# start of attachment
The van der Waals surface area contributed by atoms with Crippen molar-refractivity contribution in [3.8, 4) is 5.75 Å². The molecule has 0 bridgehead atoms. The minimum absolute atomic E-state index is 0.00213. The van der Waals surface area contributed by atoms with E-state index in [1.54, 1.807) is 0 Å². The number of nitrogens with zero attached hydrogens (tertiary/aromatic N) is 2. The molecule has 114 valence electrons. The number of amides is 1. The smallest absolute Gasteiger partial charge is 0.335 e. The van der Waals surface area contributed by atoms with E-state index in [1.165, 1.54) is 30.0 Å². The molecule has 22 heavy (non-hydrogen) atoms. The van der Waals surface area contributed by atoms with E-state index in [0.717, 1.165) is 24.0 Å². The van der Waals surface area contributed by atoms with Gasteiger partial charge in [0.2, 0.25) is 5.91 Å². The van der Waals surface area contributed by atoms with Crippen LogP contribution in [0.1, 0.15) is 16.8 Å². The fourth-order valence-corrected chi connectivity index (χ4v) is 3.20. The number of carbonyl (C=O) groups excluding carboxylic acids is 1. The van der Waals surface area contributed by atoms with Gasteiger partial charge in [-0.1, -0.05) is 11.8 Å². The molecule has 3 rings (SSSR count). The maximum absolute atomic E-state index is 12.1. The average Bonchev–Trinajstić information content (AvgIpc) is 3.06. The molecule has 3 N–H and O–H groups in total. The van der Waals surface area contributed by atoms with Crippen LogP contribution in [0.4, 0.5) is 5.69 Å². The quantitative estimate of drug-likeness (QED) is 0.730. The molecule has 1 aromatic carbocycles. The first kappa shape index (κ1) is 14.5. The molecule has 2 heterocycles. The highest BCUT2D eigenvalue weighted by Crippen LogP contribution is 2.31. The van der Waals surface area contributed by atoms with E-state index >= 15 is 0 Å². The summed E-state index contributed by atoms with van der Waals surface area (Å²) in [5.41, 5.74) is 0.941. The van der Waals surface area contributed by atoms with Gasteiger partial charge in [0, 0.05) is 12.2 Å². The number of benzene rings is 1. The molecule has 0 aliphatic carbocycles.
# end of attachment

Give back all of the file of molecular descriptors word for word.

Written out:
The van der Waals surface area contributed by atoms with Crippen molar-refractivity contribution in [3.8, 4) is 5.75 Å². The molecule has 0 bridgehead atoms. The minimum absolute atomic E-state index is 0.00213. The van der Waals surface area contributed by atoms with E-state index in [1.54, 1.807) is 0 Å². The number of nitrogens with zero attached hydrogens (tertiary/aromatic N) is 2. The molecule has 114 valence electrons. The number of amides is 1. The smallest absolute Gasteiger partial charge is 0.335 e. The van der Waals surface area contributed by atoms with E-state index in [1.165, 1.54) is 30.0 Å². The molecule has 22 heavy (non-hydrogen) atoms. The van der Waals surface area contributed by atoms with E-state index in [0.717, 1.165) is 24.0 Å². The van der Waals surface area contributed by atoms with Gasteiger partial charge in [0.2, 0.25) is 5.91 Å². The van der Waals surface area contributed by atoms with Crippen LogP contribution in [0.1, 0.15) is 16.8 Å². The fourth-order valence-corrected chi connectivity index (χ4v) is 3.20. The number of carbonyl (C=O) groups excluding carboxylic acids is 1. The van der Waals surface area contributed by atoms with Gasteiger partial charge in [-0.1, -0.05) is 11.8 Å². The molecule has 3 rings (SSSR count). The maximum absolute atomic E-state index is 12.1. The average Bonchev–Trinajstić information content (AvgIpc) is 3.06. The molecule has 3 N–H and O–H groups in total. The van der Waals surface area contributed by atoms with Crippen LogP contribution in [0.4, 0.5) is 5.69 Å². The quantitative estimate of drug-likeness (QED) is 0.730. The molecule has 1 aromatic carbocycles. The first kappa shape index (κ1) is 14.5. The molecule has 2 heterocycles. The highest BCUT2D eigenvalue weighted by Crippen LogP contribution is 2.31. The van der Waals surface area contributed by atoms with E-state index >= 15 is 0 Å². The summed E-state index contributed by atoms with van der Waals surface area (Å²) in [5.41, 5.74) is 0.941. The van der Waals surface area contributed by atoms with Gasteiger partial charge in [0, 0.05) is 12.2 Å². The number of benzene rings is 1. The molecule has 0 aliphatic carbocycles.